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The Celtics figured it out against the Hornets before it was too late, and that’s a good sign

The Celtics' Jayson Tatum controls the ball with pressure from Charlotte's Miles Bridges in the third quarter at TD Garden.Matthew J Lee/Globe staff

The descent was full blown, the Celtics were wasting another late double-digit lead, again on the verge of another painful loss, another game they could have and should have won.

In the final minute, when the Celtics weren’t getting any breaks, they decided to make some, determine their own fate instead of allowing bad and unfortunate things to happen.

Boston owned the final 35 seconds of its showdown with the Charlotte Hornets and that was all it needed. A team that has blown at least 12 games in the fourth quarter this season found a way to win one, using the athletic brilliance of Robert Williams and some key plays down the stretch.


The 113-107 win over their playoff competitors could have been less suspenseful, but it’s a positive for a team that’s struggled to close out games all season.

Style points don’t matter at this stretch. The NBA has been filled with unexpected blowouts, crazy comebacks, and befuddling losses. The only team exempt from this appears to be the Phoenix Suns.

The rest of the league is on a nightly roller coaster, and the Celtics’ responsibility over the next 29 games is to remain as stable as possible. The first nine teams in the Eastern Conference are now separated by 5½ games, meaning the opportunity for the Celtics to make a legitimate run was there.

The team pointed to the past two games as must wins in this quest. Beating a shorthanded Miami team by 30 points was a moderate accomplishment, but avenging a loss to Charlotte two weeks ago and leading most of the second half was an impressive feat.

Of course, the Celtics are going to have to figure out how to be more cohesive offensively in the fourth quarter. They shot 35 percent in the final period and made some defensive mistakes but Jaylen Brown was able to draw a key charge and Williams capped the satisfying win with the block of a P.J. Washington go-ahead 3-point attempt.


Marcus Smart scores in between Charlotte's P.J. Washington and Kelly Oubre Jr. during second-quarter action Wednesday night at TD Garden.Matthew J Lee/Globe staff

“This is something we’ve preached and harped on all season,” guard Marcus Smart said. “What we have to fix and what we have to get better at. Against a team like Charlotte to have to put that to the test and see what we’re made of. On the defensive end, we didn’t have those lapses we usually have when the game started to get really close. We have a lot of things we need to clean up but we’re headed in the right direction.”

This was one of those nights where Brown and Jayson Tatum were not sharp offensively, as the Charlotte defense blitzed both. Tatum scored 19 points on 6-for-16 shooting and was just 1 of 7 from the 3-point line. Brown committed seven turnovers, many unforced, and was 7 of 15 with 15 points.

The Celtics are usually doomed when this occurs. Yet, Smart and Josh Richardson combined for 45 points and eight 3-pointers. Richardson enjoyed one of his better games of the season and is proving why he could be a valuable asset during this run.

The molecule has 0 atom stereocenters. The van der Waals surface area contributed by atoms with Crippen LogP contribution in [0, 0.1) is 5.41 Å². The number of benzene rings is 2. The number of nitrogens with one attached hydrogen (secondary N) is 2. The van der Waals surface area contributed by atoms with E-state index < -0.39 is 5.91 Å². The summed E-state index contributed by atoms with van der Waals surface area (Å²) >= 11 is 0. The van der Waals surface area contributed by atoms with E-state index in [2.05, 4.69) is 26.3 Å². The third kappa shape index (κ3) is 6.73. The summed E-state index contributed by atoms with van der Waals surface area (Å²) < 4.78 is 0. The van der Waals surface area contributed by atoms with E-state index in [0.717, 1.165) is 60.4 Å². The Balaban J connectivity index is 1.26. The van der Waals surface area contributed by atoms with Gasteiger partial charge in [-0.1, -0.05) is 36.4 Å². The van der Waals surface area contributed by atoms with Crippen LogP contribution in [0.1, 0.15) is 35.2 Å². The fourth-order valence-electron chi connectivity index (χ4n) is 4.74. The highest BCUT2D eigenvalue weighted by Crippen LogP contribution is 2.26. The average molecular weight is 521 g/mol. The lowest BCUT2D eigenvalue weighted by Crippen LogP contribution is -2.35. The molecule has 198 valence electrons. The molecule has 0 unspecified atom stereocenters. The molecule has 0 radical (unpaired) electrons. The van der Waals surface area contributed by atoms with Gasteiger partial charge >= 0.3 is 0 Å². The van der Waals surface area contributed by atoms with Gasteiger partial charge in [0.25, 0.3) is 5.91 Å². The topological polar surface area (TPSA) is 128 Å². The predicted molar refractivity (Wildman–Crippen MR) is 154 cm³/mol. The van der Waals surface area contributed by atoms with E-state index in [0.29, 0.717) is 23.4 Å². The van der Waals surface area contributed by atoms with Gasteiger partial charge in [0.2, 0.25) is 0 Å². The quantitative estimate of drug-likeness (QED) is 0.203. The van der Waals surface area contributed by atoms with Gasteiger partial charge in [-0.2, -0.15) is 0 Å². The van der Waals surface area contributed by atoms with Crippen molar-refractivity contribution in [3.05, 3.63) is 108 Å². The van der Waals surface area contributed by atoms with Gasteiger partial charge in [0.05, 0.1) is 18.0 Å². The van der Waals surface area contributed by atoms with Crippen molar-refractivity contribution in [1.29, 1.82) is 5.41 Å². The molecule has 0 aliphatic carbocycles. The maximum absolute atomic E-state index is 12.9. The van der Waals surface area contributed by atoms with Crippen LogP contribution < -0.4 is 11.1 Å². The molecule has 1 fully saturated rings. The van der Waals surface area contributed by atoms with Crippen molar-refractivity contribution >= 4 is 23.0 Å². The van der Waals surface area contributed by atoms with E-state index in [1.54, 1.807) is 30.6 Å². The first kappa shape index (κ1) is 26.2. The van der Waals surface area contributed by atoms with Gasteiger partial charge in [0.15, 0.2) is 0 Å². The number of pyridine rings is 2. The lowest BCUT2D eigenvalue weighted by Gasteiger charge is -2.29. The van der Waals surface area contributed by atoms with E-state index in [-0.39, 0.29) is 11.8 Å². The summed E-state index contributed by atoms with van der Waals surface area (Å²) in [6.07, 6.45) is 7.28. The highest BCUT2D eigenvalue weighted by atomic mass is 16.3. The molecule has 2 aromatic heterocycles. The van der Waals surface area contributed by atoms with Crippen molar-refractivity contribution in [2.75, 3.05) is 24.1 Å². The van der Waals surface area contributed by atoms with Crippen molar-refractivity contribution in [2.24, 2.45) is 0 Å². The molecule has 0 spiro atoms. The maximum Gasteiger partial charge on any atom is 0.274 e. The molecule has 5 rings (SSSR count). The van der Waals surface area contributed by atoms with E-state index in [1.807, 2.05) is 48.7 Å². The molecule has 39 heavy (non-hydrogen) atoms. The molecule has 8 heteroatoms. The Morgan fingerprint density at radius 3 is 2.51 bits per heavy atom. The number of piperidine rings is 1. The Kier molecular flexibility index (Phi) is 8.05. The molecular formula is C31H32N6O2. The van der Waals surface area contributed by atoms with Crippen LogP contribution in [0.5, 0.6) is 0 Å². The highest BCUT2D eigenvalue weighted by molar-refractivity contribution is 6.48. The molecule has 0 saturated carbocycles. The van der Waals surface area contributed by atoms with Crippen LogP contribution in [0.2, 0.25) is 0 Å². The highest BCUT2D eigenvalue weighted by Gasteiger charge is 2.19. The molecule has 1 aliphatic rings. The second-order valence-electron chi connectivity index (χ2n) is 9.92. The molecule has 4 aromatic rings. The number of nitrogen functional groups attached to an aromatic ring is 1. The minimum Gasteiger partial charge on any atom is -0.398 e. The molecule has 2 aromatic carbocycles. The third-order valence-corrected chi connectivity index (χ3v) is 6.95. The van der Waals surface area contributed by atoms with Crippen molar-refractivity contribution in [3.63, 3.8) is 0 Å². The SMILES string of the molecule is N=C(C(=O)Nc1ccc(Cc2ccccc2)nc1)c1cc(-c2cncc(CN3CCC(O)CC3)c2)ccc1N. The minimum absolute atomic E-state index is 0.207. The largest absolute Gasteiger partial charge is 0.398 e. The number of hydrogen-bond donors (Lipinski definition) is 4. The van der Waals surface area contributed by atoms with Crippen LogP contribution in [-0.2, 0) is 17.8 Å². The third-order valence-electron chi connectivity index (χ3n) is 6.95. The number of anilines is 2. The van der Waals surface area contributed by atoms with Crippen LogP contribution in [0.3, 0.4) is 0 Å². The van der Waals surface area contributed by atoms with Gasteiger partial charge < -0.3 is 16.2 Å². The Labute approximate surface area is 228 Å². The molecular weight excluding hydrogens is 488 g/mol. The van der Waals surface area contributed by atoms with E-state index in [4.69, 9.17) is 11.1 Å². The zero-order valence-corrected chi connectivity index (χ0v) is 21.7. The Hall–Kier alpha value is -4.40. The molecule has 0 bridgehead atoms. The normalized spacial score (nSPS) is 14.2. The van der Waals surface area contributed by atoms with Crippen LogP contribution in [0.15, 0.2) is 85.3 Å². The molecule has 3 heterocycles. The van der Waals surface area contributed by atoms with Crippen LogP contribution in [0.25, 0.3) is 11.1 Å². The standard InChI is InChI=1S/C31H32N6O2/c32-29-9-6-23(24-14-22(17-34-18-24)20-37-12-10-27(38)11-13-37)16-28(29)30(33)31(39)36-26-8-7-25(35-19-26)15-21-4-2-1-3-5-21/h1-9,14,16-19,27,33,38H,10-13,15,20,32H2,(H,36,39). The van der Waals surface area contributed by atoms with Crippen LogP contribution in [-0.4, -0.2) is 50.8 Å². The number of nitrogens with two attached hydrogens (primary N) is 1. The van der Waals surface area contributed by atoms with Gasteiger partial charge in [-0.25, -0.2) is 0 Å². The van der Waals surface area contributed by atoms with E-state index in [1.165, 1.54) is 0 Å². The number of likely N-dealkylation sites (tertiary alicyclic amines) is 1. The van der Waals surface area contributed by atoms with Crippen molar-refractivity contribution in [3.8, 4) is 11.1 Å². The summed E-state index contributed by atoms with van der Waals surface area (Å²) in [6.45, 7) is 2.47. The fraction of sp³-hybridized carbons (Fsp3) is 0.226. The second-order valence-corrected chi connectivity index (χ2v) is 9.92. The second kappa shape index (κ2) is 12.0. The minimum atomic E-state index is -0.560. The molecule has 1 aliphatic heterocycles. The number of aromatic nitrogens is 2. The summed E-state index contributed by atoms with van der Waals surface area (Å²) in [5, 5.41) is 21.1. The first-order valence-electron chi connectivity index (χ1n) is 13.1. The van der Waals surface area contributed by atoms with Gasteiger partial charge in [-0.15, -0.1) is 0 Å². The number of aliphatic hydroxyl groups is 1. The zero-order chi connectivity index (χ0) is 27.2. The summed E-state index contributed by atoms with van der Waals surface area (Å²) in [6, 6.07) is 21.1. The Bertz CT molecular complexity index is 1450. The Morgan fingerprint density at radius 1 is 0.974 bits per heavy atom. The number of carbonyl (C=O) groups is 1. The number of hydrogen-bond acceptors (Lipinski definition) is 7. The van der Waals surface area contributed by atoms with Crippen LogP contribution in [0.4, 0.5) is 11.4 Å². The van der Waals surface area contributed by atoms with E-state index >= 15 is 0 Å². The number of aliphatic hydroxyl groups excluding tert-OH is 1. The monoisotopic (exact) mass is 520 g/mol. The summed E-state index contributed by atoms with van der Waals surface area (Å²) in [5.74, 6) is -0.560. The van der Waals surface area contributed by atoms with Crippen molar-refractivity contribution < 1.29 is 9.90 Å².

This team desperately needs offensive support and Richardson appears unafraid of the moment and capable of breakout games. Coach Ime Udoka has shortened his bench, barely playing Aaron Nesmith, Payton Pritchard, and Romeo Langford and going with Richardson, Grant Williams, and Dennis Schröder as his bench.


It’s an indication the Celtics are trying to win now instead of allowing the young trio to develop. If that’s the case, Celtics president of basketball operations Brad Stevens needs to supplement his bench with another quality shooter.

Smart and Richardson saved the Celtics on Wednesday. They were able to burn collapsing defenses with outside shooting or slicing to the basket. The Celtics won on a night when Tatum and Brown scored just 30 percent of their points.

Jayson Tatum is defended by Charlotte's P.J. Washington's during fourth-quarter action Wednesday at TD Garden.Matthew J Lee/Globe staff

And Udoka realizes there is much to improve. The Celtics committed 19 turnovers and put the Hornets on the free throw line 27 times, hindering a sparkling defensive performance. But still, they were able to prevail. They are talking about shortcomings after a victory instead of lamenting another frustrating loss.

They control their own fate going forward and perhaps will get a roster boost before the Feb. 10 trade deadline. So for all of the tumult and disdain the first 3½ months have caused in Boston, the Celtics are still playing for something big, still in the middle of an Eastern Conference scrum where no team appears capable of pulling away.

“We just needed this game in general, for our team, for our confidence,” Smart said. “We wanted to come out and redeem ourselves and we did it the right way. A lot of things that we were doing earlier in the year that hurt us, we cut down on. It’s definitely showing itself, not only to the fans and the teams we are playing but ourselves. Everybody’s confidence is going up and everybody continues to believe in one another.”


A fully healthy Celtics team is beginning to approach its potential and it was encouraging to beat a quality team on a night where their two All-Stars were subpar. And while they still have much to improve over the next two-plus months, they are picking the perfect time to play their best basketball of the season.

Gary Washburn is a Globe columnist. He can be reached at gary.washburn@globe.com. Follow him on Twitter @GwashburnGlobe.